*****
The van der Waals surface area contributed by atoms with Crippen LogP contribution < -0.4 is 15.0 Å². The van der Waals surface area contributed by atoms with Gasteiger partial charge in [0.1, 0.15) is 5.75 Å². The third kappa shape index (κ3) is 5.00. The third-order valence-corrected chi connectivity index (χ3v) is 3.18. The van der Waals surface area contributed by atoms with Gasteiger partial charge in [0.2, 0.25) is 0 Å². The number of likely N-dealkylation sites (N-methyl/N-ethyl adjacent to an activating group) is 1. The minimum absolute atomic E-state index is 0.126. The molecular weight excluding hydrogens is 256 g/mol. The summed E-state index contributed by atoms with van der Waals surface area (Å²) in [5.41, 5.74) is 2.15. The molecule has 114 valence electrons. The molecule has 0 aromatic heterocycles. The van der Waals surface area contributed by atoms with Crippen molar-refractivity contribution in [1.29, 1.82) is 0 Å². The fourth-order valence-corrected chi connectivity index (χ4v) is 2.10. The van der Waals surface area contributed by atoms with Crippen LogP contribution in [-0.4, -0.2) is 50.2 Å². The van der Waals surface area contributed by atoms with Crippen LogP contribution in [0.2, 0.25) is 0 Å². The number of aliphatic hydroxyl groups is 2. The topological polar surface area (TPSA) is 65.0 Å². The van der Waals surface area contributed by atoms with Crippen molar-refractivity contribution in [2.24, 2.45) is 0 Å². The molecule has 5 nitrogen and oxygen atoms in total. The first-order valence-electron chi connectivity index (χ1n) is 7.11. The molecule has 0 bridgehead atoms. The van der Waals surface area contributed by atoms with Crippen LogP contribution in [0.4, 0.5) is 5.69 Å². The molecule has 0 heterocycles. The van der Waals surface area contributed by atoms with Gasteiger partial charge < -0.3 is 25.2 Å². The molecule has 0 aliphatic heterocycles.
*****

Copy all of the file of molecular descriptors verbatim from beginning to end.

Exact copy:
The van der Waals surface area contributed by atoms with Crippen LogP contribution < -0.4 is 15.0 Å². The van der Waals surface area contributed by atoms with Gasteiger partial charge in [0.1, 0.15) is 5.75 Å². The third kappa shape index (κ3) is 5.00. The third-order valence-corrected chi connectivity index (χ3v) is 3.18. The van der Waals surface area contributed by atoms with Gasteiger partial charge in [0.2, 0.25) is 0 Å². The number of likely N-dealkylation sites (N-methyl/N-ethyl adjacent to an activating group) is 1. The minimum absolute atomic E-state index is 0.126. The molecular weight excluding hydrogens is 256 g/mol. The summed E-state index contributed by atoms with van der Waals surface area (Å²) in [5.41, 5.74) is 2.15. The molecule has 114 valence electrons. The molecule has 0 aromatic heterocycles. The van der Waals surface area contributed by atoms with Crippen molar-refractivity contribution in [1.29, 1.82) is 0 Å². The fourth-order valence-corrected chi connectivity index (χ4v) is 2.10. The van der Waals surface area contributed by atoms with Crippen LogP contribution in [-0.4, -0.2) is 50.2 Å². The van der Waals surface area contributed by atoms with Crippen LogP contribution in [0.2, 0.25) is 0 Å². The number of aliphatic hydroxyl groups is 2. The topological polar surface area (TPSA) is 65.0 Å². The van der Waals surface area contributed by atoms with Crippen molar-refractivity contribution in [2.24, 2.45) is 0 Å². The molecule has 5 nitrogen and oxygen atoms in total. The first-order valence-electron chi connectivity index (χ1n) is 7.11. The molecule has 0 bridgehead atoms. The van der Waals surface area contributed by atoms with Crippen LogP contribution in [0.4, 0.5) is 5.69 Å². The molecule has 0 heterocycles. The van der Waals surface area contributed by atoms with Gasteiger partial charge < -0.3 is 25.2 Å². The molecule has 0 aliphatic heterocycles.